Urtica dioica L. (Family: Urticaceae)2 Stinging Nettle is a small plant that has fine hairs on the leaves and stems. The scientific name for the plant is Urtica dioica. The genus name Urtica comes from the Latin verb urere that means, “to burn” because of these stinging hairs. The species name dioica means “two houses” because the plant usually contains either male or female flowers. The species is divided into six subspecies, five of which have many hollow stinging hairs called trichomes on the leaves and stems, which act like hypodermic needles, injecting histamine, serotonin, and choline that produce a stinging sensation when they come into contact with humans and other animals.3 The plant has been used for hundreds of years as a diuretic and to treat painful muscles and joints, eczema, and arthritis. Today, many people use Stinging Nettle to treat benign prostatic hyperplasia. Stinging nettle products are usually made from the leaves and stems, and sometimes from the roots (Figure 1).

Figure 1: Urtica dioica (stinging nettle).

Urtica dioica (stinging nettle)


Medicinal plants have been a repository of a wide variety of biologically active compounds for many centuries but are still largely unexplored.4 More than 400 traditional plants have been recorded with antidiabetic effects, but very few of these traditional plants have received proper scientific or medical investigation.5 It is estimated that today, plant materials are present in, or have provided models for development of about half of the Western drugs.6 Because of their perceived effectiveness, minimal side effects in clinical experience and relatively low cost herbal drugs are prescribed widely even when their biologically active compounds are unknown.7

Several studies suggest that the Stinging nettle works as a PPAR gamma agonistic and alpha-glucosidase inhibitory agent.8,9 The two most common receptor targets for a number of PPAR agonist marketed drugs are PPAR-alpha and PPARgamma receptors. PPAR-alpha receptors are the main target for fibrate drugs used in reducing triglycerides, while PPAR-gamma receptors are the main target of the drug class of Thiazolidinediones (TZDs) used for blood glucose lowering in persons with diabetes mellitus.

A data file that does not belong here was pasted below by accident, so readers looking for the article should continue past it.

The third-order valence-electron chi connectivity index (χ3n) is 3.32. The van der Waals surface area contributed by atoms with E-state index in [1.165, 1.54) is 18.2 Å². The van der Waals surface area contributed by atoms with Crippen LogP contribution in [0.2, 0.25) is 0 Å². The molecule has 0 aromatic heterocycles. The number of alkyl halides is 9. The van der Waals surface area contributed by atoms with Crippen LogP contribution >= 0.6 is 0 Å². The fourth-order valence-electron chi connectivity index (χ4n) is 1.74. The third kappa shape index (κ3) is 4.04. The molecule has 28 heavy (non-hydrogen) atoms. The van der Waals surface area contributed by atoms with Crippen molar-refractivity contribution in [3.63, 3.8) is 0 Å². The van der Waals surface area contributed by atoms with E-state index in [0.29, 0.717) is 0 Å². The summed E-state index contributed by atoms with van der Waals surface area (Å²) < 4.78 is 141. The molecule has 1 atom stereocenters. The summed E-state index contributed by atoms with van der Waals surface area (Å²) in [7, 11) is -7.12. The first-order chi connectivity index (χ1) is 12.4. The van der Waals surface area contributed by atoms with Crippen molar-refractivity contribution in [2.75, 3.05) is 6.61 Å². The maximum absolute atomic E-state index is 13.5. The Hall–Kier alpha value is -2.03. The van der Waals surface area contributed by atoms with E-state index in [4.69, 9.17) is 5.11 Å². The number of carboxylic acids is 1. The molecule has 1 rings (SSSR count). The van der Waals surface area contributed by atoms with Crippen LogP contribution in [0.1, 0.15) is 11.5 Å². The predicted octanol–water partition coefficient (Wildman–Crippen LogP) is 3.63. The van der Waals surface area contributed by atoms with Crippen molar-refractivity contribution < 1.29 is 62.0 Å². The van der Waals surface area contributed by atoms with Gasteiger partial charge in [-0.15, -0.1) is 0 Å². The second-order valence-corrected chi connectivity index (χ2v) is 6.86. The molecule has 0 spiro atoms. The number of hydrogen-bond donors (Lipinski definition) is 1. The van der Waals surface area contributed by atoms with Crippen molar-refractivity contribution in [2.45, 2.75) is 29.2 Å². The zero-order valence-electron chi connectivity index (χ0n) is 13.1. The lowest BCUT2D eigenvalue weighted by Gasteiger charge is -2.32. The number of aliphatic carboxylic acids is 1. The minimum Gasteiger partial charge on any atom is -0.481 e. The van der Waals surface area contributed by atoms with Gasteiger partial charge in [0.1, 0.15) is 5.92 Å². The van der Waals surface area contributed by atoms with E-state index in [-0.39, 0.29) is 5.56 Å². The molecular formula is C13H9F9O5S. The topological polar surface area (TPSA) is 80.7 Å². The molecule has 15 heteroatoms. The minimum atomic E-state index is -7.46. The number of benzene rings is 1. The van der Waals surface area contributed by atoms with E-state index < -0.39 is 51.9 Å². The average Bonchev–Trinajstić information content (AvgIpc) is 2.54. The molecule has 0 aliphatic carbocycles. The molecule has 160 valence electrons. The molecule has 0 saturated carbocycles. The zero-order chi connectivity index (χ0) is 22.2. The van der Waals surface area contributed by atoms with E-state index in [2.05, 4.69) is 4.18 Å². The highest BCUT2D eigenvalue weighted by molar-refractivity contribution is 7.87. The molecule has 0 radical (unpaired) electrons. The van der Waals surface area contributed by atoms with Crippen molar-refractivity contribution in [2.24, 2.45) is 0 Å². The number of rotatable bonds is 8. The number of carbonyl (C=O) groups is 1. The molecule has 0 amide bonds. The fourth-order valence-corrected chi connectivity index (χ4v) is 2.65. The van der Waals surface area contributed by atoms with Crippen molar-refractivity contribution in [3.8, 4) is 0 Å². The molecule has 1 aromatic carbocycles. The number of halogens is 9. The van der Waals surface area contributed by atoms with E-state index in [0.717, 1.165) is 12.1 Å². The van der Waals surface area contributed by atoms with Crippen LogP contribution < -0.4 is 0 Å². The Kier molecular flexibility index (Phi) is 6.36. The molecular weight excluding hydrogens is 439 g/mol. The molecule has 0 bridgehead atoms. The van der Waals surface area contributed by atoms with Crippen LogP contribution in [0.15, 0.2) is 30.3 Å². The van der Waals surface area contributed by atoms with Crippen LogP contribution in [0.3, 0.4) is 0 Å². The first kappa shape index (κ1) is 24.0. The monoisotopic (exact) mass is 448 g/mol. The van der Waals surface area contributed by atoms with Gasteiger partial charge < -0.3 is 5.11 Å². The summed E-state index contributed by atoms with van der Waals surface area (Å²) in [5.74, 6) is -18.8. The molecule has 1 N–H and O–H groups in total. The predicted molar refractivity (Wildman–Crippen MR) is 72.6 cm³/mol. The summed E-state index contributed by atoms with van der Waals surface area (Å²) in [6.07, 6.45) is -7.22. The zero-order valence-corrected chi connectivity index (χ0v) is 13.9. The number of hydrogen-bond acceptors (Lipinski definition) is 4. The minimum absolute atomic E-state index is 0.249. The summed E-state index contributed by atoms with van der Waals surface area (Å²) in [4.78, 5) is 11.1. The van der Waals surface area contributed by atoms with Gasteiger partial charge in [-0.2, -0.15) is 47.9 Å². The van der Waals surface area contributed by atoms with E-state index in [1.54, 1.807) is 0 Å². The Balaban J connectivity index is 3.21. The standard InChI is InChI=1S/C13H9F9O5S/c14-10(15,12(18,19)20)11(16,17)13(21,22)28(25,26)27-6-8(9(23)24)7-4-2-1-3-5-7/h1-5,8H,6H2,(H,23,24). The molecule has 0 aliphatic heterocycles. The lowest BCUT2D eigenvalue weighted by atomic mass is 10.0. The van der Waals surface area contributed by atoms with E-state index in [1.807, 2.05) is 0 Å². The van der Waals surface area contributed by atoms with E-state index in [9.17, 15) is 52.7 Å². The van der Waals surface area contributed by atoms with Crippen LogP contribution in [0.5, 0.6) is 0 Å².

Pancreatic α-amylase and intestinal α-glucosidase are enzymes that play major roles in the digestive system in catalyzing starch by hydrolyzing the α-1,4-glucoside linkages. The inhibition of these enzymes significantly decreases the digestion and uptake of carbohydrates, thereby decreasing the postprandial blood glucose level in persons with non-insulin dependent diabetes mellitus.8 Drugs such as acarbose, miglitol and voglibose are currently used as α-glucosidase and α-amylase inhibitors. The main drawback of these drugs is that their hypoglycemic effect is lower than that of other oral antidiabetic agents, including sulfonylureas. They are therefore recommended as add-on therapy only. Another drawback of these agents is their side effects such as abdominal distention, bloating, flatulence and possibly diarrhea if not titrated up slowly.10 It has been suggested that the gastrointestinal effects might be caused by the excessive inhibition of the pancreatic α-amylase, leading to the abnormal bacterial fermentation of undigested carbohydrates in the colon.11 It has been postulated that natural products such as Stinging Nettle that have been shown to possess a low inhibitory effect against α-amylase and high inhibitory activity against α-glucosidase can be used as an effective means to reduce postprandial hyperglycaemia with minimal adverse effects.12